Now, I came to appreciate Olsen a while back, and I confess that I have spent some time and money building a collection of Superman's Pal, Jimmy Olsen comics that will make sense to few mortals. I have asked Jamie to include them in the Viking Funeral Pyre that I intend to have on the banks of Lady Bird Lake here in Austin when the pirates finally get me.

However, late last year, DC called an audible and reduced the price of all their mainline comics to $2.99 and reduced page counts.  Action Comics was as mainline as one was likely to find at DC, and suddenly, mid-story, the Jimmy Olsen story got shelved.  Briefly.

Writer Nick Spencer already had his script done, and while I'm not clear why it took this long to collect the existing chapters and add the complete rest of the story, this week the comic turned up at my local comic shop.  And its really good stuff.

Jimmy Olsen One Shot, 2011
Semi-harmless alien invasions, 5th-Dimensional Pixies, diabolical plots, Jimmy getting promoted from Pal to a loftier role, the return of the Daily Planet Flying Newsroom...  In just a few pages, the thing covers a lot of new territory while making call-backs to the sort of bizarre adventures Jimmy had in his own title from the 1950's to the early 70's.  In short, we here at The Signal Watch recommend this comic, and give it our official stamp of approval.

The comic hits at a curious time.  I'd not say that the "grim'n'gritty" era of comics is over.  That sort of thing sells well, and I enjoy it in a good number of titles I read.  But it does seem like superhero comic fans are beginning to make room for the weird/ zany side of comics which was considered verboten during the post DKR years and, frankly, right up until the past three years or so.  I can understand that comic fans wishing to identify their reading material as "for adults" could see anything whimsical or silly as "for kids" and therefore suspect.  Superman having a dog, for instance, still gets a good number of comic fans fairly roiled (fans who would never pick up a Superman comic because of all the ideas they have about Superman as "bad for comics").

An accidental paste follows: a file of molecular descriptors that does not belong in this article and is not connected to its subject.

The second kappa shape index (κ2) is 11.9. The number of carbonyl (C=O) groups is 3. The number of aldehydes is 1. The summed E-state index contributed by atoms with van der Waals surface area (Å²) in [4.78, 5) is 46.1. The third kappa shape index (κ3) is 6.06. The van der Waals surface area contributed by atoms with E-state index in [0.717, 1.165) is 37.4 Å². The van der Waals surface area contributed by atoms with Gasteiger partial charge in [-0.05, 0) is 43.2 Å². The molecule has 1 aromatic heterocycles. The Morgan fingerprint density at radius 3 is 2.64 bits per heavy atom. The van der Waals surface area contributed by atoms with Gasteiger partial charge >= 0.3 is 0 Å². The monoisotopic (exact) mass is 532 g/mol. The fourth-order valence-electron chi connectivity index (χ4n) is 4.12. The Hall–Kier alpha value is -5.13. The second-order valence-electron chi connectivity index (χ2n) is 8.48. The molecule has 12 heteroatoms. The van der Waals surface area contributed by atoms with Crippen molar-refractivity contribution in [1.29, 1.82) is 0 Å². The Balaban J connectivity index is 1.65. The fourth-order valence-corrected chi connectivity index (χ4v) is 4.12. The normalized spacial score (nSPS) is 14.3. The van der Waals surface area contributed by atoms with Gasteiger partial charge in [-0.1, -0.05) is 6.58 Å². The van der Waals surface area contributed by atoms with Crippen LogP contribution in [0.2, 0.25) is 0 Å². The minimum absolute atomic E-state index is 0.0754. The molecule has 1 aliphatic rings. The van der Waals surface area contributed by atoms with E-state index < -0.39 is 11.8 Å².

But with the victory securely had, and the ability to put as much violence, crime and werewolves or whatever else used to upset the Comics Code Authority into the most mainstream of comics, its okay to also look at what made comics fun before the audience self-selected itself down to 15-30 year old males in search of power fantasies (something I didn't used to subscribe to, but these days...).  Certainly an aging readership that has seen the limits of grim'n'gritty is going to welcome both faux-nostalgia for comics they couldn't have been there to read the first time (that's me) and for modern interpretations of what made the old stuff work, rather than writers deciding to "update" or "get X character retro-fitted for Insert Current Year Here".  Ie - go back to the well on some of that old stuff that sold like gangbusters once upon a time.

Its been interesting to see online reaction to the comic as generally very good.  And the 20-something female clerk at Austin Books was more excited to see I was buying Jimmy Olsen than that I was also buying Godzilla comics on Godzilla Day.  It didn't seem like she'd read any old-school Olsen, so here's to hoping we get another Olsen-Acolyte.

Tuesday, November 30, 2010

Weird World of Jimmy Olsen: And then there was that time Olsen was responsible for the death of thousands

edit note:  special apologies to Mike Sterling of Progressive Ruin, who I belive is the originator of the "And then there was that time..." series of comics posts.

Holy smokes.

So over the Thanksgiving holiday I ran by Austin Books' Sidekick Store.  The ABC Sidekick Store is an outlet that opens only when the Comic Gods (Brad, I guess, who would look sharp in Sun God robes), consult the star charts and tea leaves and make decrees such as "Yea, in the days following the eating of the Turkey, we shall open the doors and release upon the public a torrent of $1 back issues".  Fortunately for me, some kids of days-of-yore didn't take good care of their Jimmy Olsen comics, and there's often some issues that I don't have, or if I do have them they ones here are sort of in "dollar" shape, so I'll grab a "reader" copy while I'm picking up Superman back issues (usually from the Bronze Age).

Yes, I am the guy buying those comics.

And so it was that I found myself  reading Superman's Pal, Jimmy Olsen #120 over the weekend.

The feature story was about how Superman, for no particular reason, propagated a misconception that Jimmy had obtained "Hyper-Strength", which led to Jimmy believing he had accidentally killed Perry White (who wasn't really Perry, but Superman in disguise.  Back in the day, it was all about disguises. I have no idea what issues editor Mort Weisinger was working through, but they were many). And, as always, Jimmy refused to learn anything from Superman's chicanery.

In the 8 page back-up story?  Jimmy kills 2200 people and calls it a "boo-boo".  I am totally not kidding.

In this tale, Superman is duped into looking in other eras, but Jimmy tracks The Climate King to 1889 (yes, the year), where the Climate King is wreaking general mayhem.  Olsen and the Climate King tussle, Jimmy steals a "Sun Wand" from CK (basically a laser), the beam of which goes astray, knocking over a dam.